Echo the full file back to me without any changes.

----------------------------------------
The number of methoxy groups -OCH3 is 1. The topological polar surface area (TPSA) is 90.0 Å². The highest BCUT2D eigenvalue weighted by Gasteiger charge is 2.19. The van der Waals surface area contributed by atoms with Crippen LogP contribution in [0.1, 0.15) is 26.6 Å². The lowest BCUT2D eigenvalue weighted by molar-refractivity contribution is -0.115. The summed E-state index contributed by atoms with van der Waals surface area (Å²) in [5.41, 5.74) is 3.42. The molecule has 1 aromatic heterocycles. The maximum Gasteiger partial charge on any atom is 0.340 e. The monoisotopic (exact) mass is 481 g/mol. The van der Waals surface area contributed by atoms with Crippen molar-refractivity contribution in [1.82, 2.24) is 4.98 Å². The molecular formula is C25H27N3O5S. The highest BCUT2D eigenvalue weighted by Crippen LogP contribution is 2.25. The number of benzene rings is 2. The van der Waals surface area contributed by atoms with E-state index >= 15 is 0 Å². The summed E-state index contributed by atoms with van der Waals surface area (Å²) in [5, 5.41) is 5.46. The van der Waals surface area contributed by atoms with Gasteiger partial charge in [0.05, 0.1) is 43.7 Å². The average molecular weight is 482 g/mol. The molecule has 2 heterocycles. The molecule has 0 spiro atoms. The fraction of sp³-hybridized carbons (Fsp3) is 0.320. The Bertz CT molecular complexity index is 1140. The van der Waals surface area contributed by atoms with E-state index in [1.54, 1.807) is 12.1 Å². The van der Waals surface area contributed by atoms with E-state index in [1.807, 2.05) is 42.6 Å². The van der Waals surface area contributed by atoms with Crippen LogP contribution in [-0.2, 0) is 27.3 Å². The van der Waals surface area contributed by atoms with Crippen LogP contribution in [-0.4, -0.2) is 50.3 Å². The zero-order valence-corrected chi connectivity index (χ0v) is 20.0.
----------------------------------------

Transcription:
The number of methoxy groups -OCH3 is 1. The topological polar surface area (TPSA) is 90.0 Å². The highest BCUT2D eigenvalue weighted by Gasteiger charge is 2.19. The van der Waals surface area contributed by atoms with Crippen LogP contribution in [0.1, 0.15) is 26.6 Å². The lowest BCUT2D eigenvalue weighted by molar-refractivity contribution is -0.115. The summed E-state index contributed by atoms with van der Waals surface area (Å²) in [5.41, 5.74) is 3.42. The molecule has 1 aromatic heterocycles. The maximum Gasteiger partial charge on any atom is 0.340 e. The monoisotopic (exact) mass is 481 g/mol. The van der Waals surface area contributed by atoms with Crippen molar-refractivity contribution in [1.82, 2.24) is 4.98 Å². The molecular formula is C25H27N3O5S. The highest BCUT2D eigenvalue weighted by Crippen LogP contribution is 2.25. The number of benzene rings is 2. The van der Waals surface area contributed by atoms with E-state index >= 15 is 0 Å². The summed E-state index contributed by atoms with van der Waals surface area (Å²) in [5, 5.41) is 5.46. The van der Waals surface area contributed by atoms with Gasteiger partial charge in [0.05, 0.1) is 43.7 Å². The average molecular weight is 482 g/mol. The molecule has 2 heterocycles. The molecule has 0 spiro atoms. The fraction of sp³-hybridized carbons (Fsp3) is 0.320. The Bertz CT molecular complexity index is 1140. The van der Waals surface area contributed by atoms with E-state index in [1.54, 1.807) is 12.1 Å². The van der Waals surface area contributed by atoms with E-state index in [1.807, 2.05) is 42.6 Å². The van der Waals surface area contributed by atoms with Crippen LogP contribution in [-0.2, 0) is 27.3 Å². The van der Waals surface area contributed by atoms with Crippen LogP contribution in [-0.4, -0.2) is 50.3 Å². The zero-order valence-corrected chi connectivity index (χ0v) is 20.0.